Dylann Roof arrest
Police with accused mass killer Dylann Roof following the fatal shooting of 9 black parishioners at a Charleston church. Shelby Police Department

The self-proclaimed white supremacist who has been charged with the hate-crime murder of nine black parishioners at an African American church in South Carolina has been attacked in jail.

Dylann Roof, 22, was assaulted by a black fellow inmate Dwayne Stafford, who managed to get out of his cell and run down a set of stairs to attack Roof outside the showers at the South Carolina Detention Center, said police.

Roof is in protective custody in the jail but Stafford managed to attack him when the only guard present was distracted getting another inmate toilet paper, CNN reported. Stafford punched Roof several times in the face and body, and Roof suffered bruising to his face and back, according to a police report.

"The detention officer responded quickly and separated the two," said Charleston County Sheriff Al Cannon Jr. "The injuries that Roof received are relatively minor — some bruising around the face and the back. It appears he was struck with a fist and nothing more serious than that."

But he said the attack was a "wake up call" that guards have to be more vigilant. "We do things day in and day out and they become routine and as a result of that [officers] become complacent," Cannon said.

Roof was examined by jail medical personnel and returned to his cell. Roof doesn't plan to press charges.

Stafford, 26, is serving time for robbery and assaulting a police officer.

Dwayne Stafford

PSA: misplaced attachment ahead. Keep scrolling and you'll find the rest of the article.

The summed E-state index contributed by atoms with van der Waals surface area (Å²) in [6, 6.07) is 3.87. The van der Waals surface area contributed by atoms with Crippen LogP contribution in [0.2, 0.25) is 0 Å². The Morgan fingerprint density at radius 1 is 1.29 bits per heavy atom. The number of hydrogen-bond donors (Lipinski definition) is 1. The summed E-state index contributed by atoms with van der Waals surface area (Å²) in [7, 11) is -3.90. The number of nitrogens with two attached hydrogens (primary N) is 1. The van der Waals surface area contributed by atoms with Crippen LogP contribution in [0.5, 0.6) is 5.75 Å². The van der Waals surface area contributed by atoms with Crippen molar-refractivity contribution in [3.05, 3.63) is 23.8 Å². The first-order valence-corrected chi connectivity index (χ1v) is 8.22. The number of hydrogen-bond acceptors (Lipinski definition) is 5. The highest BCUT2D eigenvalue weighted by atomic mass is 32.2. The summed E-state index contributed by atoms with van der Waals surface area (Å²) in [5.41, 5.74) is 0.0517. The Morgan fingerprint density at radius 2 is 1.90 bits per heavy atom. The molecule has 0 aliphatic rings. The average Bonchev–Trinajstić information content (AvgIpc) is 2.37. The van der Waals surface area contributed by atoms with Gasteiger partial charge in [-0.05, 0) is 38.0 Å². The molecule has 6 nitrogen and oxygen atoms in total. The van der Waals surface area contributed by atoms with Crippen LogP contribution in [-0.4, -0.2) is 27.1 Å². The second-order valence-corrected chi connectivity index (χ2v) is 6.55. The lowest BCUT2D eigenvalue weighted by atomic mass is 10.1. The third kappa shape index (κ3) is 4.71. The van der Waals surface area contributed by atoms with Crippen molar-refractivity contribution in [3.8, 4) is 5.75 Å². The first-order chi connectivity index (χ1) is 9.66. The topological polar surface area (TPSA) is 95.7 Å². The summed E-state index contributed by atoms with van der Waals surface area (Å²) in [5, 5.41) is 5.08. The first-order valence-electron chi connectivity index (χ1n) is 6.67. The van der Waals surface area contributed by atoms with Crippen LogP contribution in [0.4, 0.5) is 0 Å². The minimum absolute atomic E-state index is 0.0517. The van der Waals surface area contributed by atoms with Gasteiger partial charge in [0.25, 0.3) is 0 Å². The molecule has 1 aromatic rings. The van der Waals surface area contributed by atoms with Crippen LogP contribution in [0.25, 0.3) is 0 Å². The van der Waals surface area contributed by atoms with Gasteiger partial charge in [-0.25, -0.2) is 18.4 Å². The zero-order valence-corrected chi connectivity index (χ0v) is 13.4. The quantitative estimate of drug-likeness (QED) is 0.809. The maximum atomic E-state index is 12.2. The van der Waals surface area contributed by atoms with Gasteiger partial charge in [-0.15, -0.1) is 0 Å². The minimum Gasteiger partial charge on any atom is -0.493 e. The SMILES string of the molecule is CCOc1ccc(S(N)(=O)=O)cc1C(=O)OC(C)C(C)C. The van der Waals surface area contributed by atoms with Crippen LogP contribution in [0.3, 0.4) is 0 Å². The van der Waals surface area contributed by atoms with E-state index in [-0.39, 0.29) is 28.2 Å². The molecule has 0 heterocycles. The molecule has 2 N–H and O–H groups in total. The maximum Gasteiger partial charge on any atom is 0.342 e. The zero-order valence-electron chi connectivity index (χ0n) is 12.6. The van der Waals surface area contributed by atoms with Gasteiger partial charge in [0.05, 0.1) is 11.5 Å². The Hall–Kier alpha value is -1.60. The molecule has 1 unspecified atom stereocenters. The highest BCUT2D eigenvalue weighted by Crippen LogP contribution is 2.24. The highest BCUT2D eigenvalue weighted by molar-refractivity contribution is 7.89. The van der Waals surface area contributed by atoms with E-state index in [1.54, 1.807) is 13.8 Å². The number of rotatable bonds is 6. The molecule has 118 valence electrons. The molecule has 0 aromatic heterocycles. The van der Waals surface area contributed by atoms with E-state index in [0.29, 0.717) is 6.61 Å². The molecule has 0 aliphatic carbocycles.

Dwayne Stafford who attacked Dylann Roof at the Charleston County Detention Center. Photo courtesy Charleston County Sheriff's Department

Officials are investigating how Stafford managed to get through a cell door to reach Roof. The assault was the first violent incident involving the alleged gunman, said police.

Several Tweets hailing Stafford surfaced after news of his attack on Roof.

Roof faces the death penalty if convicted in the fatal shooting of nine people, including Reverend Clementa Pinckney during a Bible study session at the Emanuel African Methodist Episcopal Church — one of America's oldest black churches — in Charleston, South Carolina, in June 2015.

Roof sat quietly in a bible study group in the church before he opened fire, targeting victims because they were black, prosecutors charge. He hesitated at first because "everyone was so nice," he would later say, but then he announced he was there to "shoot black people," said investigators.

He has been charged with 33 federal offences, including hate-crimes.

Roof's "lack of remorse," his "animosity towards African Americans" that played a role in the murders and his intent to "magnify the societal impact" of the rampage all led to the decision by the US Justice Department to pursue the death penalty, according to a court document filed in the federal case against Roof.

His lawyers just filed a legal challenge to capital punishment, saying it was "arbitrary and cruel" and therefore unconstitutional. They said Roof would drop the challenge if federal prosecutors abandon their decision to seek the death penalty and allow him to plead guilty and receive a sentence of life without parole.

Roof's first trial is scheduled to begin January 2017.